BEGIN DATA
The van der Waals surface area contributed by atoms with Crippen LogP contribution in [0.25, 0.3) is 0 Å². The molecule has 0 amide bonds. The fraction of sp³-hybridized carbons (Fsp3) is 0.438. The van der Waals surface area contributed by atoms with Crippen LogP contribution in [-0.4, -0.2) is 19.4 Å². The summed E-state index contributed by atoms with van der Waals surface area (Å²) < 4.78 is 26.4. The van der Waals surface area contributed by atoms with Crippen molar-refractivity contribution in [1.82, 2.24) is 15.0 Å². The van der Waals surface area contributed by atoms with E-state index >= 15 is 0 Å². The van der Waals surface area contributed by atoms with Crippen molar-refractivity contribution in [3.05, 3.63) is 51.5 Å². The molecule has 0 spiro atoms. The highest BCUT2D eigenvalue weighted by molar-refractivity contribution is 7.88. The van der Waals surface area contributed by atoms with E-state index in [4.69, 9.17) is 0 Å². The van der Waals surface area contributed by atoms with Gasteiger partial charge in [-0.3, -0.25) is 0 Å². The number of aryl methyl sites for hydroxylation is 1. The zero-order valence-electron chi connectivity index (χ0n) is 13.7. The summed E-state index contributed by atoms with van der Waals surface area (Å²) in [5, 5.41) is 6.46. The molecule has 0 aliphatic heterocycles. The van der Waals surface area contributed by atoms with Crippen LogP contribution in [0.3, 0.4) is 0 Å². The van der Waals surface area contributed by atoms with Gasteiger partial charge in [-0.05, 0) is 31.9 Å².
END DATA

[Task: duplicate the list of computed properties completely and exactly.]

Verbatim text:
The van der Waals surface area contributed by atoms with Crippen LogP contribution in [0.25, 0.3) is 0 Å². The molecule has 0 amide bonds. The fraction of sp³-hybridized carbons (Fsp3) is 0.438. The van der Waals surface area contributed by atoms with Crippen LogP contribution in [-0.4, -0.2) is 19.4 Å². The summed E-state index contributed by atoms with van der Waals surface area (Å²) < 4.78 is 26.4. The van der Waals surface area contributed by atoms with Crippen molar-refractivity contribution in [1.82, 2.24) is 15.0 Å². The van der Waals surface area contributed by atoms with E-state index >= 15 is 0 Å². The van der Waals surface area contributed by atoms with Crippen molar-refractivity contribution in [3.05, 3.63) is 51.5 Å². The molecule has 0 spiro atoms. The highest BCUT2D eigenvalue weighted by molar-refractivity contribution is 7.88. The van der Waals surface area contributed by atoms with E-state index in [4.69, 9.17) is 0 Å². The van der Waals surface area contributed by atoms with Gasteiger partial charge in [-0.3, -0.25) is 0 Å². The number of aryl methyl sites for hydroxylation is 1. The zero-order valence-electron chi connectivity index (χ0n) is 13.7. The summed E-state index contributed by atoms with van der Waals surface area (Å²) in [5, 5.41) is 6.46. The molecule has 0 aliphatic heterocycles. The van der Waals surface area contributed by atoms with Crippen LogP contribution in [0.3, 0.4) is 0 Å². The van der Waals surface area contributed by atoms with Gasteiger partial charge in [-0.05, 0) is 31.9 Å².